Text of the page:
A Syrian refugee living in Istanbul gets recruited by the CIA for a dangerous mission.

Ahdaf dropped a coin in the tip bowl and left the hammam. The hectic street quickly robbed him of the languidness he had enjoyed stretched out on a hot marble slab. He dodged pushcarts and deliverymen, some shirtless in the warming day, and jumped out of the way when boys, clinging to the back of wagons piled high with boxes, shouted warnings as they came hurtling down the hill with nothing more to brake them than their heels in thin sandals.

It wasn’t much less chaotic inside Leyla’s Café. People—mostly dark men with some amount of facial hair—sat around small tables, their voices raised competing to be heard, and flailed the air as they acted out whatever they were saying. A cloud of smoke hung overhead, abetted by the few men puffing on sishasthat sent up drifts of sweet, tangy smoke.

Ahdaf squeezed up to the bar where Leyla had laid out power strips for customers to recharge their phones for free. She’d done it to help refugees, and it hadn’t hurt her business either. Only one cord was free, and Ahdaf snatched it before someone else did and plugged in his phone. He was in the red zone, down to a seven percent charge, and he was aware how his own life was dependent on his battery’s life.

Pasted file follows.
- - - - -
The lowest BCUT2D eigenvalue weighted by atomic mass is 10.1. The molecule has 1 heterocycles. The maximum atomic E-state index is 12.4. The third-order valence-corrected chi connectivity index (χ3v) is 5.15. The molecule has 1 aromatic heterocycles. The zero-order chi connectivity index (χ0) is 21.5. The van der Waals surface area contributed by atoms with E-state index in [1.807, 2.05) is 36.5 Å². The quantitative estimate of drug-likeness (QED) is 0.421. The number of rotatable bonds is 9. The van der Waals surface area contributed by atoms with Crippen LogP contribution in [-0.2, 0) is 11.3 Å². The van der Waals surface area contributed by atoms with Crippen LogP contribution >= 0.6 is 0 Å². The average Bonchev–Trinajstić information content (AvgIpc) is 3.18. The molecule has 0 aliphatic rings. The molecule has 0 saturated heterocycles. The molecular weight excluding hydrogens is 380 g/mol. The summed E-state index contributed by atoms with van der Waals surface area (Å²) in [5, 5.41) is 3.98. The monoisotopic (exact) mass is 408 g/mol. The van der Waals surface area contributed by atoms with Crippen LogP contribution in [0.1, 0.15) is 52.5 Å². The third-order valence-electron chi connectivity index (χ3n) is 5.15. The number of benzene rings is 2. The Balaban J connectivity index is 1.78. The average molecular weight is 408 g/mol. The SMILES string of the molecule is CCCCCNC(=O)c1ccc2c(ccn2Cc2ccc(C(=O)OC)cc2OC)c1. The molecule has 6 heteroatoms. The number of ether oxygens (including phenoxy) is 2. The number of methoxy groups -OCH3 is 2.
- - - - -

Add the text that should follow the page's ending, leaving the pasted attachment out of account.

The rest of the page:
“You coming from the hamam?” Leyla asked.

“How can you tell?”

“You smell like soap.”

“Is that good?”

“It’s better than you smelled yesterday.”

“Bad?”

“You changed your shirt, too.”

“I wash one, and when it dries out, I wear it and wash the other.”

A stranger pushed up to the bar. “Sounds like you could use a third shirt,” he said. 

“I’d need a bigger closet. Three sugars today,” he said to Leyla. “I’m counting calories, and seem to be missing my daily quota.”

“I charge for sugar now.”

“Since yesterday?”

“You boys aren’t buying enough tea to cover my electric bill. Thirty centimes a packet.”

“Then only two cubes.”

“I’ll buy you a third one,” the black stranger said.

“I’m good with two. ”

Leyla served his tea in a steaming glass balanced on a small saucer. “You’re too skinny. Let the man buy you another sugar.”

“And let you get even richer off me than you were expecting?”

“Get rich off you?” Leyla laughed. “I couldn’t get rich off all you guys in here put together.”

Ahdaf frowned as he stirred the sugar into his tea. “We had jobs in Syria. We could’ve made you rich then.”